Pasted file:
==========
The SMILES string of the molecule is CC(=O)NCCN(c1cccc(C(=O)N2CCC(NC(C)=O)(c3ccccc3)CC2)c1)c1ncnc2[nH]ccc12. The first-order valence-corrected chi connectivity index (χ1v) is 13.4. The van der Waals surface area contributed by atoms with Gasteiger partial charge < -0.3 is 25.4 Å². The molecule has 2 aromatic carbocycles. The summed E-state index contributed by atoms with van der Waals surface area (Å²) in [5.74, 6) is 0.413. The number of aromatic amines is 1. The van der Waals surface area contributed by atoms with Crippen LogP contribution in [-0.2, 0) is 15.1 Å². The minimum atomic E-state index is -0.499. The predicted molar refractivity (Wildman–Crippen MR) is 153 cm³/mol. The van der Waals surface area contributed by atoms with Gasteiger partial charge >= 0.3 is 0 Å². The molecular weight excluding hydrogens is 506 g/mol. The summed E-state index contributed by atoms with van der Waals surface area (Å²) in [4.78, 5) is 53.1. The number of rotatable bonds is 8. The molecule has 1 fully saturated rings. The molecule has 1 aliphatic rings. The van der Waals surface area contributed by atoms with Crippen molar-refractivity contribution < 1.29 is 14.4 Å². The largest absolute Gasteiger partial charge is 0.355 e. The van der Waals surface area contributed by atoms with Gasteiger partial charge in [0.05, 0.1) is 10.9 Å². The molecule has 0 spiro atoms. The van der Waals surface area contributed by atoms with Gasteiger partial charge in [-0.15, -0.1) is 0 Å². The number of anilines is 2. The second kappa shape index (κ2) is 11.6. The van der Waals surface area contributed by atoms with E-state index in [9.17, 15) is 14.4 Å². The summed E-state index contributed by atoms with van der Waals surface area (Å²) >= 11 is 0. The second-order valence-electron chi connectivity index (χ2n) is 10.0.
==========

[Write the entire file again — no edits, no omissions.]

The SMILES string of the molecule is CC(=O)NCCN(c1cccc(C(=O)N2CCC(NC(C)=O)(c3ccccc3)CC2)c1)c1ncnc2[nH]ccc12. The first-order valence-corrected chi connectivity index (χ1v) is 13.4. The van der Waals surface area contributed by atoms with Gasteiger partial charge < -0.3 is 25.4 Å². The molecule has 2 aromatic carbocycles. The summed E-state index contributed by atoms with van der Waals surface area (Å²) in [5.74, 6) is 0.413. The number of aromatic amines is 1. The van der Waals surface area contributed by atoms with Crippen LogP contribution in [-0.2, 0) is 15.1 Å². The minimum atomic E-state index is -0.499. The predicted molar refractivity (Wildman–Crippen MR) is 153 cm³/mol. The van der Waals surface area contributed by atoms with Gasteiger partial charge >= 0.3 is 0 Å². The molecular weight excluding hydrogens is 506 g/mol. The summed E-state index contributed by atoms with van der Waals surface area (Å²) in [4.78, 5) is 53.1. The number of rotatable bonds is 8. The molecule has 1 fully saturated rings. The molecule has 1 aliphatic rings. The van der Waals surface area contributed by atoms with Crippen molar-refractivity contribution < 1.29 is 14.4 Å². The largest absolute Gasteiger partial charge is 0.355 e. The van der Waals surface area contributed by atoms with Gasteiger partial charge in [0.05, 0.1) is 10.9 Å². The molecule has 0 spiro atoms. The van der Waals surface area contributed by atoms with Gasteiger partial charge in [-0.15, -0.1) is 0 Å². The number of anilines is 2. The second kappa shape index (κ2) is 11.6. The van der Waals surface area contributed by atoms with E-state index in [9.17, 15) is 14.4 Å². The summed E-state index contributed by atoms with van der Waals surface area (Å²) >= 11 is 0. The second-order valence-electron chi connectivity index (χ2n) is 10.0.